And what of common blacks in this book– what are they like? They are murderers, burglars, bootleggers, and woman of the streets. And the unique consistently informs us that these crimes– not the casual brutalization of black men and women, not the rejection of political and economic rights to the frustrating bulk of the population– are the huge issues in South Africa; they are, after all, the problems of Kumalo’s own family, and, more notably, they are crimes which impact whites. The narrator notifies us about one area where “the majority of the assaults reported were by natives against Europeans” (177 ). As Daddy Msimangu laments, today “children break the law, and old white people are robbed and beaten” (26, focus added), and as Daddy Kumalo reflects, on the edge of despair, “His kid had actually gone astray … But that he should kill a man, a white guy!” (87, emphasis added). And what is the cause of these issues? Once again, it is not political oppression and economic exploitation. Rather it is the absence of an appropriate familial structure in which a strong ethical tradition can be handed down– and particularly the failure of Europeans to provide such a system, their failure to accept parental duties.

The clearest declaration of this paternalism is in the fragment of a writing left by Arthur Jarvis, the missing hero of the unique, the fantastic fighter for blacks who was killed by black wrongdoers, a man directly associated with two other killed liberators, Abraham Lincoln and Jesus Christ (143 ). Here, I ask my trainees to analyze the excerpt of Jarvis’ writing (144-46) in information, for in this passage the book’s paternalism is completely explicit. Jarvis insists that the destruction of native culture was “acceptable” because of that culture’s “violence and savagery … its superstitious notion and witchcraft” (146 ). However due to the fact that of this destruction, “Our natives today produce crooks and prostitutes and alcoholics” (146 ). He continues, “Our civilization has therefore an inevitable task to establish another system of order and tradition and convention” (146 ). In this context, students normally discuss the implicit characterization of the native peoples as “our” kids– puerile or adolescent– whom “we” (i.e. whites) have the right and duty to inform and reform. In addition, we talk about other presuppositions of the piece, for instance which contained in Jarvis’ reference to South African resources as “our fantastic resources” (144 ), where the “our” plainly refers to Europeans.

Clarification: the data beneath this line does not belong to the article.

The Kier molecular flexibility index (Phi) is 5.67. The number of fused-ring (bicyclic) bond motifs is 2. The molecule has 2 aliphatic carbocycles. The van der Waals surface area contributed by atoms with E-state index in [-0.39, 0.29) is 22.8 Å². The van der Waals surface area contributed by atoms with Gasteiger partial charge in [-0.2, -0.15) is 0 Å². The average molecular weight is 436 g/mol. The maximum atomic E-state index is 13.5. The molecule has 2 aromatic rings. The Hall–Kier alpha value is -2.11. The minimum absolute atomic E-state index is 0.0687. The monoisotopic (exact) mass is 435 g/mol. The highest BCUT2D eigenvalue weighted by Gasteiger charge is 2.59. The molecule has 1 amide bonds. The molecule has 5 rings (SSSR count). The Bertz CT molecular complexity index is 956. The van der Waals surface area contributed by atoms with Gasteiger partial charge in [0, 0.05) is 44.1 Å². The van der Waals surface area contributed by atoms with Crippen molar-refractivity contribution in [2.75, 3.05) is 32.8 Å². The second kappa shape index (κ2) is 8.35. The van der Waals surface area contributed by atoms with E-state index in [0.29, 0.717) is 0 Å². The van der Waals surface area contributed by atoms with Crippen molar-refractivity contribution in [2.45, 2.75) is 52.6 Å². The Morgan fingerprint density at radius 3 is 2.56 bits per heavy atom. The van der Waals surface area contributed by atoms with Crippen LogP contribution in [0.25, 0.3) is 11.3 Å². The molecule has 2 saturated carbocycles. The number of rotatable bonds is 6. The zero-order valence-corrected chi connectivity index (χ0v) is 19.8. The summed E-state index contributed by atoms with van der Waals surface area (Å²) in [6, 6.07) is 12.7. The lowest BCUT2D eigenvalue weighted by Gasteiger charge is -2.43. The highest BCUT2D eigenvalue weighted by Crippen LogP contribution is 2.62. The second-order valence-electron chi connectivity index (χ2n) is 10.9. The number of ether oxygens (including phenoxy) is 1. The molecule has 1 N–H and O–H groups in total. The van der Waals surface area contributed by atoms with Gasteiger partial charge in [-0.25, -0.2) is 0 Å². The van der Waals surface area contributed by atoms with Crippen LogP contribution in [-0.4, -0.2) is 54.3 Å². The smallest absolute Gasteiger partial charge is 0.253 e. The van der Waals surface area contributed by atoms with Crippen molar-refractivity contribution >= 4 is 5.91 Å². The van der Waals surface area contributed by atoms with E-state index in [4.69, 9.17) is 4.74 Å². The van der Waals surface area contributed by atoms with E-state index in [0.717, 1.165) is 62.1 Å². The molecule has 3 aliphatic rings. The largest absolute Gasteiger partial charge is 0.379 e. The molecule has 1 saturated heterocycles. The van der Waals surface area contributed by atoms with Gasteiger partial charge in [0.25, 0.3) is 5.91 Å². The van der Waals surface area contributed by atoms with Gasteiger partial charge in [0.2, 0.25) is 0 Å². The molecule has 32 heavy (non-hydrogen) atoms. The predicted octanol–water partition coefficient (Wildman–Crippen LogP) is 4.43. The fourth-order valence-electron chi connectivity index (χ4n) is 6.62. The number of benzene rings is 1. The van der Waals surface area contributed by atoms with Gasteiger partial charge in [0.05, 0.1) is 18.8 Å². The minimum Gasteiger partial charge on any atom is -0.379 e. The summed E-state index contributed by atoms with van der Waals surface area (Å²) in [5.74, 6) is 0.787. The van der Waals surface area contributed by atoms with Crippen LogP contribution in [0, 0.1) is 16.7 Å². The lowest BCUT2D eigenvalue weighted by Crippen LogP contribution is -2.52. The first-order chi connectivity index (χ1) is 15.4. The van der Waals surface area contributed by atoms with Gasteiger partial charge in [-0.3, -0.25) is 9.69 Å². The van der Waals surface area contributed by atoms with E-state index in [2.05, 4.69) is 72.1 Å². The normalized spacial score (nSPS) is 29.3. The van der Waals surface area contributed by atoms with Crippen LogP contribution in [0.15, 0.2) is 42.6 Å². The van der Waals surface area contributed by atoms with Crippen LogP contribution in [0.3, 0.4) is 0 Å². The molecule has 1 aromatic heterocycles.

Depending upon the class, we might conclude by discussing the reception of the novel. Why would The New Republic refer to this as “among the best novels of our time,” and why would it be such a bestseller, an unique still required reading in some American high schools? Ideally, I would ultimately lead this into a conversation of the function of liberalism and paternalism, not just in South Africa, but in the United States too, where the debate over minorities tends to be specified within quite comparable criteria. Even when we find the ideological complicity of Paton’s paternalistic critique– its stringent adherence to a racist troublesome– quite apparent, a lot of us might still stop working to acknowledge a comparable complicity in writings on race by popular white American liberals. While it is important to help students understand the operation and review of dominant ideology in any context, it is most important when they can use and extend that understanding within the context of their own society.